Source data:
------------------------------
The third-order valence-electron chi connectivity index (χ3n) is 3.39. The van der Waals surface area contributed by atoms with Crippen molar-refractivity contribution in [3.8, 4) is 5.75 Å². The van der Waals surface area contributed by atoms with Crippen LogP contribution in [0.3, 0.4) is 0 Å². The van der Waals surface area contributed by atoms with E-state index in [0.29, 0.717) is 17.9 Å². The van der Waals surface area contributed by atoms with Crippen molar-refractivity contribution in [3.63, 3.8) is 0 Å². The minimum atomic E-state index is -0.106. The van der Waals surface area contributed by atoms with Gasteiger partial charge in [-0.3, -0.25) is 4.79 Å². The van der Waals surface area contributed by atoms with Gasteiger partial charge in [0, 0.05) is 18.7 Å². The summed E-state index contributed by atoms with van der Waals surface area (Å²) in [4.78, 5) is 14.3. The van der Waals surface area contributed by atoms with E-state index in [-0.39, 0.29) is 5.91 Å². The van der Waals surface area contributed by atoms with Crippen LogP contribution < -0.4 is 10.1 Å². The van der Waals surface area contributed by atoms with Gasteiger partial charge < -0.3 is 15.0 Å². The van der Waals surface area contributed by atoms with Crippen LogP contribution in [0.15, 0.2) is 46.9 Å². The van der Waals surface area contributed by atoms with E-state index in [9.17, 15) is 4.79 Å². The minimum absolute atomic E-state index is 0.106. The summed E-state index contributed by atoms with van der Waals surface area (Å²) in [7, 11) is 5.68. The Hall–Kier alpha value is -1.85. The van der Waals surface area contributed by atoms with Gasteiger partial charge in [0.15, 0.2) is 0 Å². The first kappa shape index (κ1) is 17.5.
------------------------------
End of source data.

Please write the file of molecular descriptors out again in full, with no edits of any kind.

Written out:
The third-order valence-electron chi connectivity index (χ3n) is 3.39. The van der Waals surface area contributed by atoms with Crippen molar-refractivity contribution in [3.8, 4) is 5.75 Å². The van der Waals surface area contributed by atoms with Crippen LogP contribution in [0.3, 0.4) is 0 Å². The van der Waals surface area contributed by atoms with E-state index in [0.29, 0.717) is 17.9 Å². The van der Waals surface area contributed by atoms with Crippen molar-refractivity contribution in [3.63, 3.8) is 0 Å². The minimum atomic E-state index is -0.106. The van der Waals surface area contributed by atoms with Gasteiger partial charge in [-0.3, -0.25) is 4.79 Å². The van der Waals surface area contributed by atoms with Gasteiger partial charge in [0, 0.05) is 18.7 Å². The summed E-state index contributed by atoms with van der Waals surface area (Å²) in [4.78, 5) is 14.3. The van der Waals surface area contributed by atoms with E-state index in [-0.39, 0.29) is 5.91 Å². The van der Waals surface area contributed by atoms with Crippen LogP contribution < -0.4 is 10.1 Å². The van der Waals surface area contributed by atoms with Gasteiger partial charge < -0.3 is 15.0 Å². The van der Waals surface area contributed by atoms with Crippen LogP contribution in [0.15, 0.2) is 46.9 Å². The van der Waals surface area contributed by atoms with E-state index in [9.17, 15) is 4.79 Å². The minimum absolute atomic E-state index is 0.106. The summed E-state index contributed by atoms with van der Waals surface area (Å²) in [7, 11) is 5.68. The Hall–Kier alpha value is -1.85. The van der Waals surface area contributed by atoms with Gasteiger partial charge in [0.15, 0.2) is 0 Å². The first kappa shape index (κ1) is 17.5.